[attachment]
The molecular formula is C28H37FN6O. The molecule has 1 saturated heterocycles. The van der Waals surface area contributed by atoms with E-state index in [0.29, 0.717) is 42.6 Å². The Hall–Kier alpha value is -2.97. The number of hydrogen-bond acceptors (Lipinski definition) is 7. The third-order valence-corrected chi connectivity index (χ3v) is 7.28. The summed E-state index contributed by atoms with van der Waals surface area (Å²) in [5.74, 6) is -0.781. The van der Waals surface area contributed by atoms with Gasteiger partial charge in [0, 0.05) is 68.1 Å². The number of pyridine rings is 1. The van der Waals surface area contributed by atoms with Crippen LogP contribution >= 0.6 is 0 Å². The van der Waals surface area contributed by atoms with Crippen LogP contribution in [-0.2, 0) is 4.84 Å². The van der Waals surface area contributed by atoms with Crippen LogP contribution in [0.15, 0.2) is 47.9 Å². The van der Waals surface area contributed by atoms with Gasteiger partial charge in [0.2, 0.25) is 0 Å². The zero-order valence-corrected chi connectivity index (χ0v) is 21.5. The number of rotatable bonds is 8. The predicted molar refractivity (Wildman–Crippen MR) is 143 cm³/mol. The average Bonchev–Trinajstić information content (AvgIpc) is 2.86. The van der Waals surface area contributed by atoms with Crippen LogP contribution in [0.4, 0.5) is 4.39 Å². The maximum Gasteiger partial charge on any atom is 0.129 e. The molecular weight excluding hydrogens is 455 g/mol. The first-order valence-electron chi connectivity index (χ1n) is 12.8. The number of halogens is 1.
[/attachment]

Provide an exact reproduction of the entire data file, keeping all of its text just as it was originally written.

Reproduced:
The molecular formula is C28H37FN6O. The molecule has 1 saturated heterocycles. The van der Waals surface area contributed by atoms with E-state index in [0.29, 0.717) is 42.6 Å². The Hall–Kier alpha value is -2.97. The number of hydrogen-bond acceptors (Lipinski definition) is 7. The third-order valence-corrected chi connectivity index (χ3v) is 7.28. The summed E-state index contributed by atoms with van der Waals surface area (Å²) in [5.74, 6) is -0.781. The van der Waals surface area contributed by atoms with Gasteiger partial charge in [0, 0.05) is 68.1 Å². The number of pyridine rings is 1. The van der Waals surface area contributed by atoms with Crippen LogP contribution >= 0.6 is 0 Å². The van der Waals surface area contributed by atoms with Crippen LogP contribution in [-0.2, 0) is 4.84 Å². The van der Waals surface area contributed by atoms with Crippen LogP contribution in [0.15, 0.2) is 47.9 Å². The van der Waals surface area contributed by atoms with Gasteiger partial charge in [0.2, 0.25) is 0 Å². The zero-order valence-corrected chi connectivity index (χ0v) is 21.5. The number of rotatable bonds is 8. The predicted molar refractivity (Wildman–Crippen MR) is 143 cm³/mol. The average Bonchev–Trinajstić information content (AvgIpc) is 2.86. The van der Waals surface area contributed by atoms with Crippen LogP contribution in [0.4, 0.5) is 4.39 Å². The maximum Gasteiger partial charge on any atom is 0.129 e. The molecular weight excluding hydrogens is 455 g/mol. The first-order valence-electron chi connectivity index (χ1n) is 12.8. The number of halogens is 1.